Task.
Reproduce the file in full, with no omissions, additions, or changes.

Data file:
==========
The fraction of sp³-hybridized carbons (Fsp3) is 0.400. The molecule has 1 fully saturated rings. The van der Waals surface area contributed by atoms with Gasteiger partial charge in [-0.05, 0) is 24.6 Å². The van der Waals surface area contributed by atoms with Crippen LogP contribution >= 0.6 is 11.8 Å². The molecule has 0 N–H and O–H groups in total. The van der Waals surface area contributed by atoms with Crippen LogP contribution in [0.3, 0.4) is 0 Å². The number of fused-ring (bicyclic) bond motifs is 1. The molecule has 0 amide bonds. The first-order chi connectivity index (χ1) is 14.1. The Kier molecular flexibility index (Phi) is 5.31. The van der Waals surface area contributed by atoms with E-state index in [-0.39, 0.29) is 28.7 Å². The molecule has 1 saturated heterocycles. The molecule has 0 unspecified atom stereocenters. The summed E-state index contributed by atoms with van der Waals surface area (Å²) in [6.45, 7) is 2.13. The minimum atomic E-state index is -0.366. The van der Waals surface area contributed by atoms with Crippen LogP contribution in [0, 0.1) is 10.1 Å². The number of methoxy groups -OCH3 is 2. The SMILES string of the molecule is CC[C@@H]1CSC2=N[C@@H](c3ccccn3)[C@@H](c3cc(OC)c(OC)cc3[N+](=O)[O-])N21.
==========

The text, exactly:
The fraction of sp³-hybridized carbons (Fsp3) is 0.400. The molecule has 1 fully saturated rings. The van der Waals surface area contributed by atoms with Gasteiger partial charge in [-0.05, 0) is 24.6 Å². The van der Waals surface area contributed by atoms with Crippen LogP contribution >= 0.6 is 11.8 Å². The molecule has 0 N–H and O–H groups in total. The van der Waals surface area contributed by atoms with Crippen LogP contribution in [0.3, 0.4) is 0 Å². The number of fused-ring (bicyclic) bond motifs is 1. The molecule has 0 amide bonds. The first-order chi connectivity index (χ1) is 14.1. The Kier molecular flexibility index (Phi) is 5.31. The van der Waals surface area contributed by atoms with E-state index in [-0.39, 0.29) is 28.7 Å². The molecule has 1 saturated heterocycles. The molecule has 0 unspecified atom stereocenters. The summed E-state index contributed by atoms with van der Waals surface area (Å²) in [6.45, 7) is 2.13. The minimum atomic E-state index is -0.366. The van der Waals surface area contributed by atoms with Crippen LogP contribution in [0, 0.1) is 10.1 Å². The number of methoxy groups -OCH3 is 2. The SMILES string of the molecule is CC[C@@H]1CSC2=N[C@@H](c3ccccn3)[C@@H](c3cc(OC)c(OC)cc3[N+](=O)[O-])N21.